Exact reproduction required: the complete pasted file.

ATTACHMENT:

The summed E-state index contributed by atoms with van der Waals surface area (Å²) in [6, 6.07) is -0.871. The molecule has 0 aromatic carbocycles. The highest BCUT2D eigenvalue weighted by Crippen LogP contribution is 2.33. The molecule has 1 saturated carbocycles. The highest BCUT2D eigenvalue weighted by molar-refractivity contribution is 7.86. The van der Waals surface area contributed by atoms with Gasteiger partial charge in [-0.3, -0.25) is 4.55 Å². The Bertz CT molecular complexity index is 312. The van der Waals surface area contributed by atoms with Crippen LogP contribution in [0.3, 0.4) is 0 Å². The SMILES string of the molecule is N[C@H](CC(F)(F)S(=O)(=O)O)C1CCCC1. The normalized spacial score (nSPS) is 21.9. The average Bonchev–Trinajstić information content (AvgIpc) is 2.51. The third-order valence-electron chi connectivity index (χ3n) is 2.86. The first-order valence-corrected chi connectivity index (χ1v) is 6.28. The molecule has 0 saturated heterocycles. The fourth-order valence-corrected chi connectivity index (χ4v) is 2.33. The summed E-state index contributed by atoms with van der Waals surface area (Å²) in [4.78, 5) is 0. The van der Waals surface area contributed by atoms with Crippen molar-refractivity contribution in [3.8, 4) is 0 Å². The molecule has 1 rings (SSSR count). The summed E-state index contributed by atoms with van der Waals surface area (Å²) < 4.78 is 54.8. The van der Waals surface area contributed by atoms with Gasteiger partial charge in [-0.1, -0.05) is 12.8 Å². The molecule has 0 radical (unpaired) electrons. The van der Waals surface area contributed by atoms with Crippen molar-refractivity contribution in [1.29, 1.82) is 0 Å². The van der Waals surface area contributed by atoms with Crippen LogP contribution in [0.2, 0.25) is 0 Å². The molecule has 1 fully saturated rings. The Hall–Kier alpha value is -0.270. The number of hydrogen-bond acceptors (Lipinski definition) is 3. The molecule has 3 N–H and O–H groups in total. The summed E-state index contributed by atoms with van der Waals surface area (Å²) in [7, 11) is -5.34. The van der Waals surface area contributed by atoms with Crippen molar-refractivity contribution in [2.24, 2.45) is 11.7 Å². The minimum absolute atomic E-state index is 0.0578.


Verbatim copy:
The summed E-state index contributed by atoms with van der Waals surface area (Å²) in [6, 6.07) is -0.871. The molecule has 0 aromatic carbocycles. The highest BCUT2D eigenvalue weighted by Crippen LogP contribution is 2.33. The molecule has 1 saturated carbocycles. The highest BCUT2D eigenvalue weighted by molar-refractivity contribution is 7.86. The van der Waals surface area contributed by atoms with Gasteiger partial charge in [-0.3, -0.25) is 4.55 Å². The Bertz CT molecular complexity index is 312. The van der Waals surface area contributed by atoms with Crippen LogP contribution in [0.3, 0.4) is 0 Å². The SMILES string of the molecule is N[C@H](CC(F)(F)S(=O)(=O)O)C1CCCC1. The normalized spacial score (nSPS) is 21.9. The average Bonchev–Trinajstić information content (AvgIpc) is 2.51. The third-order valence-electron chi connectivity index (χ3n) is 2.86. The first-order valence-corrected chi connectivity index (χ1v) is 6.28. The molecule has 0 saturated heterocycles. The fourth-order valence-corrected chi connectivity index (χ4v) is 2.33. The summed E-state index contributed by atoms with van der Waals surface area (Å²) in [4.78, 5) is 0. The van der Waals surface area contributed by atoms with Crippen molar-refractivity contribution in [3.8, 4) is 0 Å². The molecule has 1 rings (SSSR count). The summed E-state index contributed by atoms with van der Waals surface area (Å²) < 4.78 is 54.8. The van der Waals surface area contributed by atoms with Gasteiger partial charge in [-0.1, -0.05) is 12.8 Å². The molecule has 0 radical (unpaired) electrons. The van der Waals surface area contributed by atoms with Crippen molar-refractivity contribution in [1.29, 1.82) is 0 Å². The van der Waals surface area contributed by atoms with Crippen LogP contribution in [0.2, 0.25) is 0 Å². The molecule has 1 fully saturated rings. The Hall–Kier alpha value is -0.270. The number of hydrogen-bond acceptors (Lipinski definition) is 3. The molecule has 3 N–H and O–H groups in total. The summed E-state index contributed by atoms with van der Waals surface area (Å²) in [7, 11) is -5.34. The van der Waals surface area contributed by atoms with Crippen molar-refractivity contribution in [2.24, 2.45) is 11.7 Å². The minimum absolute atomic E-state index is 0.0578.